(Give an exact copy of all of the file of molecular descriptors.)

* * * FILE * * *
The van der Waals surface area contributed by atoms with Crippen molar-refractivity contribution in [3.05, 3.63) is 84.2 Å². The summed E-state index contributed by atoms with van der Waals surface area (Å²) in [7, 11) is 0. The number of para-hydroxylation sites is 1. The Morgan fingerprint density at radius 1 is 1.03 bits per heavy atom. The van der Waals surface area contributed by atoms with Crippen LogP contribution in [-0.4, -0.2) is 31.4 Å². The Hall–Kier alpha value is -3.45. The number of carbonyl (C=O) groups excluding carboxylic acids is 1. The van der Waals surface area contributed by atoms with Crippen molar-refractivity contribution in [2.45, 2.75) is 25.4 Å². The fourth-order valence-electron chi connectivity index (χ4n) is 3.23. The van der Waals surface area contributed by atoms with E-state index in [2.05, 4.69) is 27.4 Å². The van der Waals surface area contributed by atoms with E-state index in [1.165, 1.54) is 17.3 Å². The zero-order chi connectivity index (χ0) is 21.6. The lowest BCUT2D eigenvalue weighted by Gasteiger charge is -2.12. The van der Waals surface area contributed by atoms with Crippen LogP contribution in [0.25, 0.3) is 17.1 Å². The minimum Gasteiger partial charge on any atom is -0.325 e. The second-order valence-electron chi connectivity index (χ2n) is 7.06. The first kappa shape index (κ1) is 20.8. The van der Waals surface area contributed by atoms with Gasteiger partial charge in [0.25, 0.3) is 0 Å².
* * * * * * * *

The van der Waals surface area contributed by atoms with Crippen molar-refractivity contribution in [3.05, 3.63) is 84.2 Å². The summed E-state index contributed by atoms with van der Waals surface area (Å²) in [7, 11) is 0. The number of para-hydroxylation sites is 1. The Morgan fingerprint density at radius 1 is 1.03 bits per heavy atom. The van der Waals surface area contributed by atoms with Crippen LogP contribution in [-0.4, -0.2) is 31.4 Å². The Hall–Kier alpha value is -3.45. The number of carbonyl (C=O) groups excluding carboxylic acids is 1. The van der Waals surface area contributed by atoms with Crippen molar-refractivity contribution in [2.45, 2.75) is 25.4 Å². The fourth-order valence-electron chi connectivity index (χ4n) is 3.23. The van der Waals surface area contributed by atoms with E-state index in [2.05, 4.69) is 27.4 Å². The van der Waals surface area contributed by atoms with E-state index in [1.165, 1.54) is 17.3 Å². The zero-order chi connectivity index (χ0) is 21.6. The lowest BCUT2D eigenvalue weighted by Gasteiger charge is -2.12. The van der Waals surface area contributed by atoms with Crippen LogP contribution in [0.25, 0.3) is 17.1 Å². The minimum Gasteiger partial charge on any atom is -0.325 e. The second-order valence-electron chi connectivity index (χ2n) is 7.06. The first kappa shape index (κ1) is 20.8. The van der Waals surface area contributed by atoms with Gasteiger partial charge in [0.25, 0.3) is 0 Å².